But how does the better writer create that character to begin with?

On this, the creators of TV Tropes are largely silent, except to refer the curious to another section on the site,“Characterization Tropes, [4] where “the plot serves the establishment of the character.”

In other words, we’re back to character essentially as a role, a function of plot, rather than as a creator of plot.

[pullquote]As clever and nuanced as these formulations may be, they retain the rigidity of a type.[/pullquote]

Enter Archetypes

A similar if slightly different variation on the problem arises when we consider characters not as types but archetypes.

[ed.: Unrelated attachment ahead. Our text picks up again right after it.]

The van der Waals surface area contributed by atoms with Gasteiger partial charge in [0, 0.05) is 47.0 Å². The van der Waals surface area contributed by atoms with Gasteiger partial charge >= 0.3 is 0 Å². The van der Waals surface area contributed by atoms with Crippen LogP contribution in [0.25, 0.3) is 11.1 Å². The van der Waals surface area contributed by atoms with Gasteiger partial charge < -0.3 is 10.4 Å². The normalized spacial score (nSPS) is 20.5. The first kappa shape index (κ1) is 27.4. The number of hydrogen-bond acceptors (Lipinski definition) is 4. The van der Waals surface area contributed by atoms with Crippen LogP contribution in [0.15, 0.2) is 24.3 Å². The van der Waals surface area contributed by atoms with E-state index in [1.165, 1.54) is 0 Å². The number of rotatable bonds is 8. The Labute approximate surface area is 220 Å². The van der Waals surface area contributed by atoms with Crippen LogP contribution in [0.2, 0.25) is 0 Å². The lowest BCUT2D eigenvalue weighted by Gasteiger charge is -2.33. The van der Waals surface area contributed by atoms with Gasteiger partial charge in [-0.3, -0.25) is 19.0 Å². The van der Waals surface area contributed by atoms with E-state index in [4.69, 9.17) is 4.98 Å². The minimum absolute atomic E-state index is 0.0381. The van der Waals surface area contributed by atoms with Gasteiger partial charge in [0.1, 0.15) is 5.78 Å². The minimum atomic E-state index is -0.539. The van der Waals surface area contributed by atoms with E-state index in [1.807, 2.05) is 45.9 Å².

Any writer who hasn’t been living in a cave the past few decades has encountered Joseph Campbell’s The Hero with a Thousand Faces and the widely popular writing guide that emerged from it, Christopher Vogler’s The Writer’s Journey.

Using the work of Carl Jung as a template, both Campbell and Vogler reached back into the realm of myth to reclaim a deeper sense of meaning in storytelling. In doing so, they resurrected Jung’s concept of archetype, and argued that stories that speak to our most basic humanity all reflect these archetypes in one form or another.

Thus we were introduced not just to the Hero but the Mentor, the Herald, the Sorcerer, the Trickster. But are these characters really anything different than, say, Wise Teacher, Johnny on the Spot, Amoral Scientist, or Genius Practical Joker? Are they just tropes or types dressed up in mythological drag?

Yes and no.